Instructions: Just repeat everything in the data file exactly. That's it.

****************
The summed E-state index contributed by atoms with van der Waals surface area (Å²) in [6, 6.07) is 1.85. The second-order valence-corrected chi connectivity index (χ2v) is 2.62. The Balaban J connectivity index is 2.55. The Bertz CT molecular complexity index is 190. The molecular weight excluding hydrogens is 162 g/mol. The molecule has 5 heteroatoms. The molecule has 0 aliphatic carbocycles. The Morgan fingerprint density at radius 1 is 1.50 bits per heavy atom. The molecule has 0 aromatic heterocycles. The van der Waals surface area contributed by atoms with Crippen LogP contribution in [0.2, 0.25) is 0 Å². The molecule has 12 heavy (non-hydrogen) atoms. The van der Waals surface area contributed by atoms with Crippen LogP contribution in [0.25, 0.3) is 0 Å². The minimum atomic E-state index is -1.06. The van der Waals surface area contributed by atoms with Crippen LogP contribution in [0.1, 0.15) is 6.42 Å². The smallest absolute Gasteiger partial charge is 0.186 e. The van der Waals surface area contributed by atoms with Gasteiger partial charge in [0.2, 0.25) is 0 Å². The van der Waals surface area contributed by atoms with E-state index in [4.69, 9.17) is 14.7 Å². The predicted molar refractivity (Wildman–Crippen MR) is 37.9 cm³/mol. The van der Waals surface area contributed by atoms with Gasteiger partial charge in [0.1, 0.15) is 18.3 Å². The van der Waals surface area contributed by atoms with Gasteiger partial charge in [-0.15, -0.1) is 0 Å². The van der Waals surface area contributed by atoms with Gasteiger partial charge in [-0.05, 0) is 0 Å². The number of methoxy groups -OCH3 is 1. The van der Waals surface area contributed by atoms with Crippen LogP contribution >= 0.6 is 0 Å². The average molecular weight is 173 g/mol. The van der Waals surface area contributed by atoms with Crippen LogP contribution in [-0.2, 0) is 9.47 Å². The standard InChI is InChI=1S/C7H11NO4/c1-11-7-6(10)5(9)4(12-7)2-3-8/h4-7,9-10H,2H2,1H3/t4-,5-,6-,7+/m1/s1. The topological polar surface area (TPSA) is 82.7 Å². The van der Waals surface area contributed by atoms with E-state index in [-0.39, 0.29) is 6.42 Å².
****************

The summed E-state index contributed by atoms with van der Waals surface area (Å²) in [6, 6.07) is 1.85. The second-order valence-corrected chi connectivity index (χ2v) is 2.62. The Balaban J connectivity index is 2.55. The Bertz CT molecular complexity index is 190. The molecular weight excluding hydrogens is 162 g/mol. The molecule has 5 heteroatoms. The molecule has 0 aliphatic carbocycles. The Morgan fingerprint density at radius 1 is 1.50 bits per heavy atom. The molecule has 0 aromatic heterocycles. The van der Waals surface area contributed by atoms with Crippen LogP contribution in [0.2, 0.25) is 0 Å². The molecule has 12 heavy (non-hydrogen) atoms. The van der Waals surface area contributed by atoms with Crippen LogP contribution in [0.25, 0.3) is 0 Å². The minimum atomic E-state index is -1.06. The van der Waals surface area contributed by atoms with Crippen LogP contribution in [0.1, 0.15) is 6.42 Å². The smallest absolute Gasteiger partial charge is 0.186 e. The van der Waals surface area contributed by atoms with Gasteiger partial charge in [0.2, 0.25) is 0 Å². The van der Waals surface area contributed by atoms with E-state index in [4.69, 9.17) is 14.7 Å². The predicted molar refractivity (Wildman–Crippen MR) is 37.9 cm³/mol. The van der Waals surface area contributed by atoms with Gasteiger partial charge in [0.1, 0.15) is 18.3 Å². The van der Waals surface area contributed by atoms with Gasteiger partial charge in [-0.15, -0.1) is 0 Å². The van der Waals surface area contributed by atoms with Gasteiger partial charge in [-0.05, 0) is 0 Å². The number of methoxy groups -OCH3 is 1. The van der Waals surface area contributed by atoms with Crippen LogP contribution >= 0.6 is 0 Å². The average molecular weight is 173 g/mol. The van der Waals surface area contributed by atoms with Crippen LogP contribution in [-0.2, 0) is 9.47 Å². The standard InChI is InChI=1S/C7H11NO4/c1-11-7-6(10)5(9)4(12-7)2-3-8/h4-7,9-10H,2H2,1H3/t4-,5-,6-,7+/m1/s1. The topological polar surface area (TPSA) is 82.7 Å². The van der Waals surface area contributed by atoms with E-state index in [-0.39, 0.29) is 6.42 Å².